I am, however, aware of the social changes that have taken place over the centuries. At one time in India marriages between different castes, ‘Varna’ were largely prohibited. The progeny of mixed marriages was called ‘Varna-sankara’ or cross breed and was looked down upon since he would ignore his ancestry and his ritualistic responsibilities towards the dead ancestors. Even so normally he would be counted in the caste of his father. In India, there was only one faith practiced throughout the length and breadth of the country and that was ‘Sanatana Dharma’ and, therefore, even in the case of the off-shoots of the mixed marriages, the faith was the same. The question of the change of faith did not arise. In due course of time two heterodox faiths developed in the form of Buddhism and Jainism but these were treated as only off-shoots and extensions of the mainstream faith ‘Sanatana Dharma’ and following either of these faiths did not amount to conversion or change of faith. Buddha is regarded as the ninth incarnation of Vishnu. It is an open secret that the Buddhism, which originated from India, did influence first the faiths and doctrines prevalent in Burma, Sri Lanka, Tibet, China and Japan and in due course those in other countries of the East. It is equally known that the non-dualist philosophy of India also influenced the Sufi cult of the Middle East. Soon the two religions, Christianity and Islam which originated from there, began spreading in various continents and also spread Eastwards. This gave rise to changing of faiths, which is known as conversion. History is replete with the instances of mass conversions, systematic conversions over a period of time and forcible conversions after conquests of territories. There are also instances of religious intolerance, whereby people of one faith not only consider their faith as the only true faith but deny the people following other faiths even the right to live and to exist.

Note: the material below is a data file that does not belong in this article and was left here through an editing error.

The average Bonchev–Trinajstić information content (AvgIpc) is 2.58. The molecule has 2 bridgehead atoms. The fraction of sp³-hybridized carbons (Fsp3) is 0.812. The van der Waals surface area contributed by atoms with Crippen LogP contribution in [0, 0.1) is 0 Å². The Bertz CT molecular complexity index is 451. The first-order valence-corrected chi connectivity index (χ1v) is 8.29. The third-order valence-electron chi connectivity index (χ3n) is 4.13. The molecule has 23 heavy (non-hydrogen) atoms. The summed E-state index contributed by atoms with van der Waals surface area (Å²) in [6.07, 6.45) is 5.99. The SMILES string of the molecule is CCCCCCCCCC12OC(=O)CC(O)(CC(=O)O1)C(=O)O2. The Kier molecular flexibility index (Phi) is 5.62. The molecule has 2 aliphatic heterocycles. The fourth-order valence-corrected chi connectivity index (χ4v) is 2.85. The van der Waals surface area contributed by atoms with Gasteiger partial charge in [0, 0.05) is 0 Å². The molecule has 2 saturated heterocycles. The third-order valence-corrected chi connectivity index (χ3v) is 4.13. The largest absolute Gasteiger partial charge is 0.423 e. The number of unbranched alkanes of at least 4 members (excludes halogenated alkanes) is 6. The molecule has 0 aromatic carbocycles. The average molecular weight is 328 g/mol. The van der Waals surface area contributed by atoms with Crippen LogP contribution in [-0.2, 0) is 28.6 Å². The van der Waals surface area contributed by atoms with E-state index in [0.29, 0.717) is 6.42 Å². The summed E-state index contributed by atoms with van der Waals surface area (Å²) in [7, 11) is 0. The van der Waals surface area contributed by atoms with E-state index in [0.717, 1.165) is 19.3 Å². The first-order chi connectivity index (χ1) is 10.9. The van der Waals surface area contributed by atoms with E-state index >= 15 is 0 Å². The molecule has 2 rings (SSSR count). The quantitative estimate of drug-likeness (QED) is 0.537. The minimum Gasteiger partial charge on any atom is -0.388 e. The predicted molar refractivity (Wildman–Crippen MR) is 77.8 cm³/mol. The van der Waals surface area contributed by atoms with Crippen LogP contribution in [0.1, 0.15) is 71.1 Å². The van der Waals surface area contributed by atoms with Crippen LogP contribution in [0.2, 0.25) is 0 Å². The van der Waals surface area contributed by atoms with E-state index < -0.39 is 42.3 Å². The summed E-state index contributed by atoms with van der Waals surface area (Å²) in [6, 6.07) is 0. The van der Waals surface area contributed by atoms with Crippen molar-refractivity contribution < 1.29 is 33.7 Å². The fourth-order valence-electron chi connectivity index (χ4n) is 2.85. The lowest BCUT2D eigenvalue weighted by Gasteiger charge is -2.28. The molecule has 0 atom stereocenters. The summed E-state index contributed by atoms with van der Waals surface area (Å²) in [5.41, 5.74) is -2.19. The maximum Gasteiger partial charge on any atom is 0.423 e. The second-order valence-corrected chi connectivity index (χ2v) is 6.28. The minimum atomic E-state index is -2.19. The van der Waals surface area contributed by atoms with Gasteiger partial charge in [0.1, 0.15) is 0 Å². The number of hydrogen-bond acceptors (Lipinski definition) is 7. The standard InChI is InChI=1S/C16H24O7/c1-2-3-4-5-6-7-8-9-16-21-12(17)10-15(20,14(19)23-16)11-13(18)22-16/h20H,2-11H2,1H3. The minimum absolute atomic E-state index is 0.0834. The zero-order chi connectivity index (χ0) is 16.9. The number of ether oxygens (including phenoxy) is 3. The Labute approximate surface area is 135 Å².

Times have changed. The countries of the world have come closer and the world has become a global village. There is so much inter-dependence and interaction socially, economically and politically that the differences of faiths practiced by various groups of people have gone into background. Practising a particular faith has been relegated to the privacy of one’s personal life. The need of the hour is not only co-existence but mutual respect and acceptance of the validity of all faiths. In the theocratic countries where one faith is given official recognition by the government, respect for other faiths has to be enforced. In secular polities the best tenets of all the major faiths of the world should be taught through the school curriculum. The ideologies may be different in the matter of spirituality, in relation to the Divine, His relationship with the creation and the ways and means of seeking Him and His position in our lives. Yet there are similarities in the mundane aspects and prescriptions in different faiths. These include the tenets of truth, morality, behaviour , ethics and the like. This similarity can and should be highlighted for the benefit of the mankind at large. Moreover, practice of a faith and adoption of a method of seeking spiritual advancement goes with personal qualities of the seeker, his capacity, tenacity, acumen, receptivity, inclination and his bent of mind as also likes and dislike. So no faith can be thrust upon him by coercion or compulsion.